A really nice network tool that has been around since 1997 is called 'nmap'. This tool is quite powerful, and some people think it is an evil network hacking tool. While it can be used for hacking, we prefer to use it to troubleshoot networks. Indeed it is powerful and we want to dedicate a few tips and tricks to the use of nmap.
In this article we will get started with the tool. We will be using it in a Linux environment, but know that it is available for all systems at
Here is an overview video:
We will not go into the installation further than what is covered in the video, but assume you can follow the directions for downloading and installing the tool from their web site. Some systems, like Kali Linux or Parrot Linux, come with nmap pre-installed. You can check this by entering:
If you are running a different version of Linux, and nmap is not installed, simple enter:
sudo apt-get install nmap
Once installed, understand that nmap is primarily run from the command line or via a terminal window. You can run the graphics front end (called Zenmap) - but we will save that for a later article.
If nmap is installed you should get something like this:
You can see I have version 6.40 running on my system.
Let's do our first scan!
It's really easy. I am going to scan my local router. I need to know it's IP address. In my case it is at address 192.168.1.254. To scan that device, just enter:
Here is what I got when I scanned the address:
What we see is that nmap started and once completed issued a report. It reported that the host at 192.168.1.254 is up and operating. The next line reports the latency or delay to the system. The next several lines indicate what logical ports responded to the scan. These items are shown in three columns: Ports, the State, and the Service.
We see port 80, port 443, and port 49152 are open on this host. Your scan may have more ports than this.
These ports generally refer to applications or services on the host, which is the Service column. Port 80 is HTTP or Hypertext Transfer Protocol used for web browsing. You can see a full list of ports and their assignments
Next to the port number is either tcp or udp. This indicates which Layer 4 protocol is being used on that port.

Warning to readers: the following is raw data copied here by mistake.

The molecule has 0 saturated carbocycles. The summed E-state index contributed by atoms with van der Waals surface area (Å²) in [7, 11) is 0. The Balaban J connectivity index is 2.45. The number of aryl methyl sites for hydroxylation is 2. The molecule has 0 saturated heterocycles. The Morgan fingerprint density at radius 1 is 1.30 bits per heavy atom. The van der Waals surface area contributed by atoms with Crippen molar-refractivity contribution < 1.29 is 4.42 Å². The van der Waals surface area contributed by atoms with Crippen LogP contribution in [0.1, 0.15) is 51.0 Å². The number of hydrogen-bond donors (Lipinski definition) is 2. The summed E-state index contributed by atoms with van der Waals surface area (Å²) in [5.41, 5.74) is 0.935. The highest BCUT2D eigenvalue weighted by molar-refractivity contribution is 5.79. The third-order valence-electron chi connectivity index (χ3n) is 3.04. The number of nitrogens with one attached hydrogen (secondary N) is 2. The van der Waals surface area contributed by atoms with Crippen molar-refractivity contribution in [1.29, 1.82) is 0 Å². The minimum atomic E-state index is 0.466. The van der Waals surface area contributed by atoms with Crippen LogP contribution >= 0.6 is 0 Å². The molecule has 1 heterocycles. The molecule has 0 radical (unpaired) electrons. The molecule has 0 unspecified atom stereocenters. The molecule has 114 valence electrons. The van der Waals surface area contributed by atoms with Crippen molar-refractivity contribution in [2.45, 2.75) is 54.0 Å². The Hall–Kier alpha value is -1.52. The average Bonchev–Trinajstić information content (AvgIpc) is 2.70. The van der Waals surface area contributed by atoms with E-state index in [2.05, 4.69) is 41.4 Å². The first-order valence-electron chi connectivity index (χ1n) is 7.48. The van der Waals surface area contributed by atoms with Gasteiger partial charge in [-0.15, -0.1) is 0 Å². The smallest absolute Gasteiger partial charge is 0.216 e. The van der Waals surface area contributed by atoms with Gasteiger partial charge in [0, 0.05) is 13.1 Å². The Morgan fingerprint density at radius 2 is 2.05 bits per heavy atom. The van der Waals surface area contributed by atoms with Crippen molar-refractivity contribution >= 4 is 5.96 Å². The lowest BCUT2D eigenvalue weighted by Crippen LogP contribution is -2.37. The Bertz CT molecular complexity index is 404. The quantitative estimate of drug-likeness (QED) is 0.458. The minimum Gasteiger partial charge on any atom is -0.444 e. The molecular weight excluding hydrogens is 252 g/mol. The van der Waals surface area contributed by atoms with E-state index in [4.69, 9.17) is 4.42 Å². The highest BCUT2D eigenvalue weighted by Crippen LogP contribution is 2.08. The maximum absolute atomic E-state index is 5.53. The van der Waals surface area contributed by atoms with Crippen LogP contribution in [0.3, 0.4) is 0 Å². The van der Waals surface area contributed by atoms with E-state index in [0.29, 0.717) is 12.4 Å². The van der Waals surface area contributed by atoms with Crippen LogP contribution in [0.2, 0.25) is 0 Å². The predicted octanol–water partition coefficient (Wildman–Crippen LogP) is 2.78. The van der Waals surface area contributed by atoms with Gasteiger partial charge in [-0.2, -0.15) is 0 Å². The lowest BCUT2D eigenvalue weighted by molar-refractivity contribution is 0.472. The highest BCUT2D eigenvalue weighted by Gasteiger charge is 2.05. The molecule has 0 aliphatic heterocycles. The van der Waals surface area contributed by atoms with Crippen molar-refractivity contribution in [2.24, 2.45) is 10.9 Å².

The State column tells us whether that port is open, closed or even being blocked or filtered!
Depending on what you scanned you will get a number of different items in this simple scan. In the screen shot below I tried scanning a system at 192.168.1.74:
It looks like the system is not working, but it is there. I tried pinging it and got a response:
So as nmap suggests I tried the '-Pn' command. Now this scan took considerably longer to run. Here is what I got:
We see that the system is in fact running but is filtering the 1000 ports that were scanned. Cool. But, let me explain that a little further. What nmap does it it uses the ICMP (Internet Control Message Protocol) to discover devices on the network. Ping is actually an ICMP echo message. Some devices and firewalls block these messages, so by using the -Pn option, it turned off the normal nmap procedure and skipped to a more aggressive scan.
Now you can scan more that one IP address by listing them after the nmap command:
nmap 192.168.1.1 192.168.1.2 184.108.40.206 192.168.1.254
If they are all in the same sub network, you could also type:
If you wanted to scan a range of systems just type:
This may take some time to run, but you will get a scan report for each system found at any of the IP addresses in the range! So this can be a great way to find out what is connected to a network, as well as see what services are running on those devices. The report may be long and require you scroll through the report. By the way, if nmap is off working and you have no information on the console, simply hit enter and nmap will tell you what it is up to and how much more time it anticipates the current process will take. Nice.
Here is another cool shortcut:
The '*' is essentially a wildcard. So here is a cooler one:
Above I have combined the wildcard and the range!
For you hard core networkers, you can also use the CIDR notation to scan a network or subnetwork:
But what if I wanted to exclude a certain address in the subnet? Easy:
nmap 192.168.1.1/24 --exclude 192.168.1.253
In the example, I have asked nmap to scan the subnet 192.168.1.0-192.168.1.255 excluding IP address 192.168.1.253. You can also exclude a range of addresses if you want. Here is an example:
nmap 192.168.1.1/24 --exclude 192.168.1.250-253
Popular Command: What if you wanted a simple scan of a subnetwork, just to see what targets exist at what IP addresses? This is really easy, use the '-sP' option:
nmap -sP 192.168.1.0/24
Now here is something a little different. the nmap scanner can randomly scan devices in your network. For example:
nmap -iR 5
This means nmap will randomly scan 5 targets on the network! Just for fun!!
Lastly, you can create a text file with a list of the IP's you want to scan. Let's say I create a list called 'andysiplist.txt'. The text file should have one IP address per line. I can then use the following command to scan those IP's using nmap:
nmap -iL andysiplist.txt
And nmap will run a scan on whatever IP addresses are in the text file.
You can also use a .txt file with an exclude list. Above the file andysiplist.txt contained the IP addresses we wanted to scan. You can create a different text file - we will call it 'skipthese.txt'. As before, you will then have a list, one IP per line, of the IP's you want to skip in the scan. Once created, enter the following nmap command:
nmap 192.168.1.0/24 --excludefile skipthese.txt
And nmap will scan the entire 192.168.1.0 subnet excluding whatever addresses are in the skipthese.txt file.
OK, we are off to a great start. Have fun with nmap and look for further tips and tricks here on nmap. Just click on the ‘nmap’ tag below to see other nmap related content.